Stephen B. Hanauer, MD, FACG
Stephen B. Hanauer, MD, FACG

The treat is, that after substantial reductions in payment for EGD codes, CMS announced on Friday, October 31st that it was delaying revaluation of colonoscopy codes under Medicare.   The agency wrote: “We agree with the commenters. In light of the substantial nature of this code revision and its relationship to the policies on moderate sedation, we are delaying revaluation of these codes until CY 2016 when we will be able to include proposals in the proposed rule for their valuation, along with consideration of policies for moderate sedation. Accordingly for CY 2015, we are maintaining the inputs for the lower gastrointestinal endoscopy codes at the CY 2014 levels.”

Although this kicks the can down the road for another year, the intense advocacy effort of ACG in collaboration with our sister GI societies (e.g., “the commenters”) pointed out the lack of transparency in CMS’ review of misvalued codes.

The trick is the recent Medicare approved payments for CologuardTM testing at $500. ACG’s guidelines recommend colonoscopy as the preferred colorectal cancer prevention strategy.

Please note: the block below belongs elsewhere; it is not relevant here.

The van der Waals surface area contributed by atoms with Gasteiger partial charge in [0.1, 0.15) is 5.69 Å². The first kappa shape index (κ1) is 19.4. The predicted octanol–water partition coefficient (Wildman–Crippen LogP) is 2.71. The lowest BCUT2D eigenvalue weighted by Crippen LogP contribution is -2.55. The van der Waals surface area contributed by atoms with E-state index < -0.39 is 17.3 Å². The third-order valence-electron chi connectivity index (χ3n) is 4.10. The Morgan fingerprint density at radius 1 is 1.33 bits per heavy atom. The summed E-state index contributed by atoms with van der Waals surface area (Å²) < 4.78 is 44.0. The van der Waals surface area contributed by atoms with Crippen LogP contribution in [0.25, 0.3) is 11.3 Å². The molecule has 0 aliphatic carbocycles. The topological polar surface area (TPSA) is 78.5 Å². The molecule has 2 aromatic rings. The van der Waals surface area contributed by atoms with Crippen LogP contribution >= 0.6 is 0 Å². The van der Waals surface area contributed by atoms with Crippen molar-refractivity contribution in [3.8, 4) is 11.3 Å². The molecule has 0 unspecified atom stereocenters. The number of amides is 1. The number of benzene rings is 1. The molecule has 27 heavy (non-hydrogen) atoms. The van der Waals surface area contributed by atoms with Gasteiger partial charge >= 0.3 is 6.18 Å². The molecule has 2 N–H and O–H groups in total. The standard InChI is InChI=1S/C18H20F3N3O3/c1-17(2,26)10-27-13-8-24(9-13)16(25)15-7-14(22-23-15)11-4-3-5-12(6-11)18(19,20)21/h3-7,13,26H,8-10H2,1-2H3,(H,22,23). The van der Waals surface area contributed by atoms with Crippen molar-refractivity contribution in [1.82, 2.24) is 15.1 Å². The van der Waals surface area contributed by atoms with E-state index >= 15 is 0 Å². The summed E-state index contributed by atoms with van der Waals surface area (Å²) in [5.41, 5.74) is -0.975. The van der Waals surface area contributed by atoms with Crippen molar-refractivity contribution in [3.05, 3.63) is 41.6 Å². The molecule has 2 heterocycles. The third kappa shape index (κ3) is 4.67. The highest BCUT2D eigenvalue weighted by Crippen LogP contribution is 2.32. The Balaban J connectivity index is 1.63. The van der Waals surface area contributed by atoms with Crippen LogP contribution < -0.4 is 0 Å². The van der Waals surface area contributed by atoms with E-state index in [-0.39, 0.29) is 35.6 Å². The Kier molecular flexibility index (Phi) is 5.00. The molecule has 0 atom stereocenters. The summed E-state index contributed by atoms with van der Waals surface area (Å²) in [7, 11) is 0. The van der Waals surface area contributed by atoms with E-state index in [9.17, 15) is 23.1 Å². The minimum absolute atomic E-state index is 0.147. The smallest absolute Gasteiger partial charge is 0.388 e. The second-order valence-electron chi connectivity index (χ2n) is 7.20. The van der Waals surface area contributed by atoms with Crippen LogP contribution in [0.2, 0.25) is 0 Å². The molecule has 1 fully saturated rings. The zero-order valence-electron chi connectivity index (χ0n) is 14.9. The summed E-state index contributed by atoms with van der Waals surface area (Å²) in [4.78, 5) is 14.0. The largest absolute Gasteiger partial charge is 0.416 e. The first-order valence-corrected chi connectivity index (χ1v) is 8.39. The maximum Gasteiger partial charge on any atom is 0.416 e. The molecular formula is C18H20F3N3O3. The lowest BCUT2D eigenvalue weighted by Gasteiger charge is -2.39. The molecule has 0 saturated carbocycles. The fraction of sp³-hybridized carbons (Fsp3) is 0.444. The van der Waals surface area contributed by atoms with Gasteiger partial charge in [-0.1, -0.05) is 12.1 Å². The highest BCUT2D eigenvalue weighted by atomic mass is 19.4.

CologuardTM has a sensitivity to predict nearly 93% of cancers, but only 45% of “significant” polyps. It is an approved screening test at 3-year intervals without any data to justify the interval. In addition, there is an approximate 16% false positive rate – meaning that 16% of CologuardTM positive patients will need to undergo unnecessary colonoscopy exams. Hence, while the detection rates for cancer are closer (>95% for colonoscopy, 93% for CologuardTM), there is no comparison between colonoscopy and CologuardTM at preventing cancer.

While we all agree that “the more patients screened, the better” (including with FIT and CologuardTM), we need to continue educating the public and government about the benefits of colorectal cancer prevention and continue to increase awareness of all of the benefits of colonoscopy demonstrated by the evidence as we move towards an ambitious national goal of screening 80% of eligible U.S. adults by 2018.

Stephen B. Hanauer, MD, FACG , ACG President